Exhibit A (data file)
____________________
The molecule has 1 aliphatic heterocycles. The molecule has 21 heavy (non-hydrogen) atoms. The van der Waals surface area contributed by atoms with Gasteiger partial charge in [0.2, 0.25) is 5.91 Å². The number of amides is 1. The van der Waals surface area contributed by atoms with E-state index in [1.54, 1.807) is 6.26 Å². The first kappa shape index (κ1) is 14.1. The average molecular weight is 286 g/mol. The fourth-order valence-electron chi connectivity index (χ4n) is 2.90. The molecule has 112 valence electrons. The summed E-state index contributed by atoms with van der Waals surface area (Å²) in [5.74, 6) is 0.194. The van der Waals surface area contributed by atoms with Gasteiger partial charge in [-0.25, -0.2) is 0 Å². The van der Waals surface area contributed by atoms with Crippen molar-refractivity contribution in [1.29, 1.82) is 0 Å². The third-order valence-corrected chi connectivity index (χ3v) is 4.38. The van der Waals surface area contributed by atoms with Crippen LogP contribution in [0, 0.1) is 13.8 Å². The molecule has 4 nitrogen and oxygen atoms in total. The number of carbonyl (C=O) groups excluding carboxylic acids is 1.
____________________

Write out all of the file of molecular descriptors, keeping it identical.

The molecule has 1 aliphatic heterocycles. The molecule has 21 heavy (non-hydrogen) atoms. The van der Waals surface area contributed by atoms with Gasteiger partial charge in [0.2, 0.25) is 5.91 Å². The number of amides is 1. The van der Waals surface area contributed by atoms with E-state index in [1.54, 1.807) is 6.26 Å². The first kappa shape index (κ1) is 14.1. The average molecular weight is 286 g/mol. The fourth-order valence-electron chi connectivity index (χ4n) is 2.90. The molecule has 112 valence electrons. The summed E-state index contributed by atoms with van der Waals surface area (Å²) in [5.74, 6) is 0.194. The van der Waals surface area contributed by atoms with Gasteiger partial charge in [-0.25, -0.2) is 0 Å². The van der Waals surface area contributed by atoms with Crippen molar-refractivity contribution in [1.29, 1.82) is 0 Å². The third-order valence-corrected chi connectivity index (χ3v) is 4.38. The van der Waals surface area contributed by atoms with Crippen LogP contribution in [0, 0.1) is 13.8 Å². The molecule has 4 nitrogen and oxygen atoms in total. The number of carbonyl (C=O) groups excluding carboxylic acids is 1.